In his Clark Lectures, Robert Graves did not spare Eliot, and other militant stay-at-homes. Under the rubric "These Be Thy Gods, O Israel", he mocked them for their lack of active service. Proximity to the front is, perhaps, a dubious aesthetic measure, but to write lines such as "There will be time to murder and create . . ." without any experience of blood (except on bed-sheets) is hardly prettier than W H Auden's regretted line about "necessary murder". Eliot's sustained respect for Isaac Rosenberg, who was killed on the Western Front in the First World War, may be evidence less of his putative philo-Semitism than of a certain sense of the unworthiness of those who, as Dr Johnson put it, had not "been for a soldier".
Even in civilian society, Eliot was a very specialised sort of observer. He did not seem to relate to people, but to types (poems are often more like the plots or maquettes for novels than they are like details from them). Eliot's generalising style was acutely analysed, by William Empson, as akin to that of Henry James's: "Sweetly funny in its way, but a patent attempt to cheat. " The snob and the arriviste tend to be at one in their alert assimilation of the social odds, the ins and the outs, and also, in their wilful accuracy, to be almost involuntary satirists of what they crave to please. They "cheat" by making knowingness a form of knowledge; they hint at what they themselves have only guessed.
For whatever reasons, Eliot was better at catching atmosphere than at closing with specific character or incident. He remarked, however, in 'Sweeney Erect': "The lengthened shadow of a manIs history, said EmersonWho had not seen the silhouetteOf Sweeney straddled in the sun". It is not Eliot's fault that his shadow is now less majestic in the light of history, which entirely eluded his imaginative grasp or his conscientious response. Yet it is a fact that he established - silhouetted - himself as the commentator on the century, as well as its leading English language poet. Our assessment of him cannot, and should not, ignore occasions when he was "At times, indeed, almost ridiculous - Almost, at times, the Fool", as he put it in 'The Love Song of J Alfred Prufrock' (1917).
One does not legitimately criticise a writer for not achieving what was beyond, or marginal to, his chosen scope. But it does not follow that the observation of his limits, and limitations, is irrelevant to assessing his achievement (or even to underlining it). Also in 'Prufrock', Eliot - while claiming to be "no prophet" - had the foresight to remark: "I have seen the moment of my greatness flicker" and in 'Conversation Galante' the question is posed: "And - 'Are we then so serious?'". The determination to regard Eliot seriously is, I suspect, part of what has led us to misunderstand and perhaps even to underestimate him.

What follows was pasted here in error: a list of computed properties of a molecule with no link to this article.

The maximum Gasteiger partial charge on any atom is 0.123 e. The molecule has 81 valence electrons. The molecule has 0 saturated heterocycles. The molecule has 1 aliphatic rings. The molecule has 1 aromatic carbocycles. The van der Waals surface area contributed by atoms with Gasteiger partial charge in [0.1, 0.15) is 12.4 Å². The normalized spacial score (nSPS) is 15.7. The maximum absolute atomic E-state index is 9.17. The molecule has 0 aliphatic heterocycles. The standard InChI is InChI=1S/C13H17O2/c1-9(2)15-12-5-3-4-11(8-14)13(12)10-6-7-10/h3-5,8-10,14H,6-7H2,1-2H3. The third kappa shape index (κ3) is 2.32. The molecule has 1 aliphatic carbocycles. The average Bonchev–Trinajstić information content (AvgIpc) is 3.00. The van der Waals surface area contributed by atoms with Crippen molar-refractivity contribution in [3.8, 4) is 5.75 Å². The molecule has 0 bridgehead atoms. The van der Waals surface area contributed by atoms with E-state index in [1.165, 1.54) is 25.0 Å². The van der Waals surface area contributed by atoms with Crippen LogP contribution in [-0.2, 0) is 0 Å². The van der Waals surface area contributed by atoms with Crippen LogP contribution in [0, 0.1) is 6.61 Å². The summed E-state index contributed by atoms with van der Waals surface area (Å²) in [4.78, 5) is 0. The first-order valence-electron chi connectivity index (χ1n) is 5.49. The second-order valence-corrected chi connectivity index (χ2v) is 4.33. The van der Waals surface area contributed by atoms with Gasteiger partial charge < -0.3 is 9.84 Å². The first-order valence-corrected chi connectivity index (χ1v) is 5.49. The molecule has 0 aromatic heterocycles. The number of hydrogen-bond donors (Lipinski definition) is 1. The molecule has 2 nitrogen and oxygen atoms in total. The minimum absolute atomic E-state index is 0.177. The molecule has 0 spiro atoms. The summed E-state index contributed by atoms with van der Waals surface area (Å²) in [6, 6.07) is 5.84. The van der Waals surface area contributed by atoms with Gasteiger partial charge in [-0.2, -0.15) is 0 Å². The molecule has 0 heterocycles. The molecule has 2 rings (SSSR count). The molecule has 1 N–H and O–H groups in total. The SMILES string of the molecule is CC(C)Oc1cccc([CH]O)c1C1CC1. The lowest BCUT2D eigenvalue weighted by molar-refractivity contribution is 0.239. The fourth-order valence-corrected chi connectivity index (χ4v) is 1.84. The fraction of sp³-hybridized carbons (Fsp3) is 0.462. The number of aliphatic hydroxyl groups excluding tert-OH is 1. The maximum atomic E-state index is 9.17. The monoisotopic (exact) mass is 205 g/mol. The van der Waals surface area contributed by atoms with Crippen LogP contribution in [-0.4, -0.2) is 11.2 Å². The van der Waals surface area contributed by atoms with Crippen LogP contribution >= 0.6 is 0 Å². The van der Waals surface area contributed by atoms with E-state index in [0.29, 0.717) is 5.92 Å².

Christopher Ricks's exemplary editing of Inventions of the March Hare is part of a sustained solemnifying process. The printing of the alleged to be naughty, in fact egregiously puerile, Bolo verses is typical of an age in which it is supposedly endearing to learn of the "human" side of the princes, real or literary, who govern us. It would be better to "teach" Eliot as a controversial polymath, vivid with contradictions and riven by vices as well as virtues, than to preserve his reputation by the kind of perverse ingenuity which renders the poet inhuman and the critic perverse.
Eliot once wrote: "The British race assured of a missionPerformed it,but left much at home unsureOf all that was in the past, you eat the fruit, either rotten or ripe."
Trust the poem, not the poet.
Inventions of the March Hare by T S Eliot is edited by Christopher Ricks and published by Faber and Faber, Pounds 30